When it came to Portlanders lamenting about the lack of good ethnic cuisine, Mexican fare comes in a close second to Chinese. Sure there are plenty of great carts and inexpensively passable local chains, but outside of one or two standouts, many found it hard to find truly refined Mexican food in Portland. That is until Xico came along.
Opened in 2012, Xico brings the flair of traditional Mexican cooking to welcoming Portlander palates. Chef Kelly Myers runs the kitchen and is co-owner with Liz Davis. Myers and Davis originally met at Nostrana, where Myers worked as an opening-day chef and Davis as a general manager.
Quickly becoming friends, they decided to open a restaurant of their own. Although they didn’t know exactly what the restaurant would be like, they knew they wanted a homemade tortilla program to equal the bread-baking operations of any top Italian or French restaurant.
They would end up taking research trips to Los Angeles, San Francisco and Chicago. After getting a taste of American Mexican, they jaunted off to Mexico, where they toured Mexico City, Oaxaca, Puebla and Veracruz.
A molino is a five-horsepower device used for smashing corn into masa. It is the Mexican basis for amazing tortillas. In their quest to create the best tortillas Portland has ever tasted, Myers and Davis purchased one and flew down to Mexico to learn how to use it, at one point even using a water chisel to carve out measured grooves in its volcanic grinding stones.
As Myers operates the machine, fine yellow powder cascades from the bottom. The air is thick with the smell of cordite and corn. Once extricated from the machine, the masa is squeezed until it morphs into a palm-shaped globule of delicious Play-Doh.
You can count on one hand the number of restaurants in America that nixtamalize and grind their own corn for truly traditional tortillas. Fortunately for us, one happens to be in Portland.
In case you’re wondering, Xico recently secured a new, organic, non-GMO corn supplier for their tortillas. Myers and Davis pride themselves on serving up Portland traditions of clean, sustainable food.
Judging by Xico’s success, it appears their efforts have paid off. Upon entering Xico, you are greeted by clean lines, white walls, and a pale marble bar. The roof is composed of X-shaped ceiling slats. The space itself is a repurposed ground floor of a house on Southeast Division.
Paper marigolds and luminescent wax paintings giving the room a solidly traditional feel. Holy white candles sit next to pewter pitchers bursting with fresh flowers. The smell of warm tortillas assaults your senses in the best kind of way.
If Xico is known for something other than its tasty food, it’s for their healthy selection of mezcals. For the uninitiated, mezcal is a liquor fermented from the maguey plant, which is a form of agave – although not the same agave used to make tequila. In Mexico, mezcal is generally consumed straight-up and has strong smoky notes.
Xico’s mezcal offerings would likely rival those of the Mexican Presidential Palace. You might try one from their private selection, a mix of propriety blends and infusions combined with wild agave. According to their menu, they are made in very small batches and sourced directly from the producer.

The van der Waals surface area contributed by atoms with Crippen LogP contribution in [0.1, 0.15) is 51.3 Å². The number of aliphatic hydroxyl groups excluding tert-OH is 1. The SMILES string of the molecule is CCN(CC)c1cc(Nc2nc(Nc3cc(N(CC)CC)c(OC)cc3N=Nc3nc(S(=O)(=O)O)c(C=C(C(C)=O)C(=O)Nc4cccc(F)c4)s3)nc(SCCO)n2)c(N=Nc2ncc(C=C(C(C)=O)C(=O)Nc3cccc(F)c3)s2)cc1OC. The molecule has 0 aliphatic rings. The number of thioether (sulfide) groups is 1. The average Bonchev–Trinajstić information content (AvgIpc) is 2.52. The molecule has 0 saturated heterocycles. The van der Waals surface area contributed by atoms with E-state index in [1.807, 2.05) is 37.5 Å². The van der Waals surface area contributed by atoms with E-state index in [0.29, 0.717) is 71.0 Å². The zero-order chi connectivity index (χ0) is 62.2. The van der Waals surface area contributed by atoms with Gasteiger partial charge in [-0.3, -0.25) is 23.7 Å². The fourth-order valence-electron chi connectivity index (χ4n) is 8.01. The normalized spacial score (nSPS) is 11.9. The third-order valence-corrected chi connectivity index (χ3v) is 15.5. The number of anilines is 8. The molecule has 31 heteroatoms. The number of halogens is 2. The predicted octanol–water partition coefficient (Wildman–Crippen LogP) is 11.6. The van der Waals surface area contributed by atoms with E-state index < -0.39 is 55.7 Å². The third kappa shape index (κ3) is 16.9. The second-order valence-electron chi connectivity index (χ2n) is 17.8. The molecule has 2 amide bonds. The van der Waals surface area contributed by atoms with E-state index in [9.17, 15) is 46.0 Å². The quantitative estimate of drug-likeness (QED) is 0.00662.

Their liquor menu is so extensive it may take a few rounds of your server visiting before you’ve even decided what to drink, let alone eat. They feature 29 mezcal varieties, plus a number of tequilas and other popular liquors.
Their vast repository of mezcal is rivaled only by their dizzying selection of chiles, represented in over 17 different varieties. So, after you’ve wet your palate with an exotic Mexican liquor, it’s time to eat.
Start with a fresh round of smoldering chili-glazed tortilla chips with cojita cheese. You won’t be able to eat it fast enough. Another variety offers fresh tortilla chips smothered in chile de arbol salsa.
A simple tostada is elevated to excellence with fresh, lime-drenched halibut. Fried capers add a zing that’ll leave your eyes glazed over in their wake.
Imagine a posole, but instead of the usual pig’s head, you get a whole trout draped over a citrus and ancho-chile broth; a broth so good you’d be happy to swim in it.
Xico’s carnitas are something other-worldly. Succulent, locally-sourced pork shoulder is simmered in its own fat until it crisps up and is served with fresh (organic) avocado, grilled spring onions, chicharrones and pinquito beans. A variety of salsas rounds out the meal, one of which is a rich, brown slurry composed of toasted peppers and caramelized onions.
Pastry chef Mindy Keith capably helms the final course. Complete the meal with a dessert composed of a dark chocolate-dipped ovoid of fresh sliced coconut, ripe almonds, and plump raisins. If that’s too much for you to contemplate, simplify things with a dark chocolate cake with passion fruit ganache.
As for what’s next, Myers and Davis don’t say. For now they are focused on making sure Xico delivers on its promise of affordable, traditional Mexican fair. Considering The Oregonian recently declared them “2015 Cuisine of the Year,” they appear to be making good on their promises.
Xico is open Sunday through Thursday from 5:00pm to 10:00pm and on Friday and Saturday until 11:00pm. They are located at 2715 SE Division Street, Portland, Oregon, 97202. For menu or reservation information, visit their website at www.xicopdx.com or give them a call at 503.548.6343.
William Bessette – PortlandMetroLive.com Contributor
William Bessette is an author, journalist and blogger who’s been writing professionally for over eleven years. When he isn’t writing or eating, then writing about eating, expect him to be outside enjoying the natural splendors of his home in the great Pacific Northwest.